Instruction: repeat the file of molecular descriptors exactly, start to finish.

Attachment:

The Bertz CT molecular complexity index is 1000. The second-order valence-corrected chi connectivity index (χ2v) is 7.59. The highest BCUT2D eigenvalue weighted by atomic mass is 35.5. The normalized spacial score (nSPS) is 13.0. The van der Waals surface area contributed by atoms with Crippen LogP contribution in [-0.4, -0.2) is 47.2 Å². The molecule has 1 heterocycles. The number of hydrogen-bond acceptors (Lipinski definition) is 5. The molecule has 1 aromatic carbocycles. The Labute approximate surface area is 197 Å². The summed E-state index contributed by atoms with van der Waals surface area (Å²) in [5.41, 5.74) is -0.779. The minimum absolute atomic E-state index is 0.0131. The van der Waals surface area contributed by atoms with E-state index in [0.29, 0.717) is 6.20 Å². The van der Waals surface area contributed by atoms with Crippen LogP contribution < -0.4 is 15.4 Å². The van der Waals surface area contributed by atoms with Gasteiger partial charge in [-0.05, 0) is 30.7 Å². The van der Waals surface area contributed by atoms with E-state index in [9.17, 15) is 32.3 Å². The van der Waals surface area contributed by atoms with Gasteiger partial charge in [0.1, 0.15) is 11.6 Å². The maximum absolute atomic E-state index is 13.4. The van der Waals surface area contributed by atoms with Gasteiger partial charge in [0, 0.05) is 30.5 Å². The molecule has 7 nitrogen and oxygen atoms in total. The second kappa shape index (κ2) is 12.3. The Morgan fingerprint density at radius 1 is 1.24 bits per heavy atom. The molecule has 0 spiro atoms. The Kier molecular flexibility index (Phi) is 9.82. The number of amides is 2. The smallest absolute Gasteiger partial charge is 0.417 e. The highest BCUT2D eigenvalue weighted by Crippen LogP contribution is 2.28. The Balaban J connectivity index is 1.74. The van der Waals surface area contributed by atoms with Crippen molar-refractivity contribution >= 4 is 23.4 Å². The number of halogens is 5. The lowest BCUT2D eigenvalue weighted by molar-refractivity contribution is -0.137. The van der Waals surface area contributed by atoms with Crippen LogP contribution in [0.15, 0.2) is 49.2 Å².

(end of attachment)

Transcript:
The Bertz CT molecular complexity index is 1000. The second-order valence-corrected chi connectivity index (χ2v) is 7.59. The highest BCUT2D eigenvalue weighted by atomic mass is 35.5. The normalized spacial score (nSPS) is 13.0. The van der Waals surface area contributed by atoms with Crippen LogP contribution in [-0.4, -0.2) is 47.2 Å². The molecule has 1 heterocycles. The number of hydrogen-bond acceptors (Lipinski definition) is 5. The molecule has 1 aromatic carbocycles. The Labute approximate surface area is 197 Å². The summed E-state index contributed by atoms with van der Waals surface area (Å²) in [5.41, 5.74) is -0.779. The minimum absolute atomic E-state index is 0.0131. The van der Waals surface area contributed by atoms with E-state index in [0.29, 0.717) is 6.20 Å². The van der Waals surface area contributed by atoms with Crippen LogP contribution < -0.4 is 15.4 Å². The van der Waals surface area contributed by atoms with Gasteiger partial charge in [-0.05, 0) is 30.7 Å². The van der Waals surface area contributed by atoms with E-state index in [9.17, 15) is 32.3 Å². The van der Waals surface area contributed by atoms with Gasteiger partial charge in [0.1, 0.15) is 11.6 Å². The maximum absolute atomic E-state index is 13.4. The van der Waals surface area contributed by atoms with Gasteiger partial charge in [0, 0.05) is 30.5 Å². The molecule has 7 nitrogen and oxygen atoms in total. The second kappa shape index (κ2) is 12.3. The Morgan fingerprint density at radius 1 is 1.24 bits per heavy atom. The molecule has 0 spiro atoms. The Kier molecular flexibility index (Phi) is 9.82. The number of amides is 2. The smallest absolute Gasteiger partial charge is 0.417 e. The highest BCUT2D eigenvalue weighted by Crippen LogP contribution is 2.28. The Balaban J connectivity index is 1.74. The van der Waals surface area contributed by atoms with Crippen molar-refractivity contribution >= 4 is 23.4 Å². The number of halogens is 5. The lowest BCUT2D eigenvalue weighted by molar-refractivity contribution is -0.137. The van der Waals surface area contributed by atoms with Crippen LogP contribution in [0.15, 0.2) is 49.2 Å².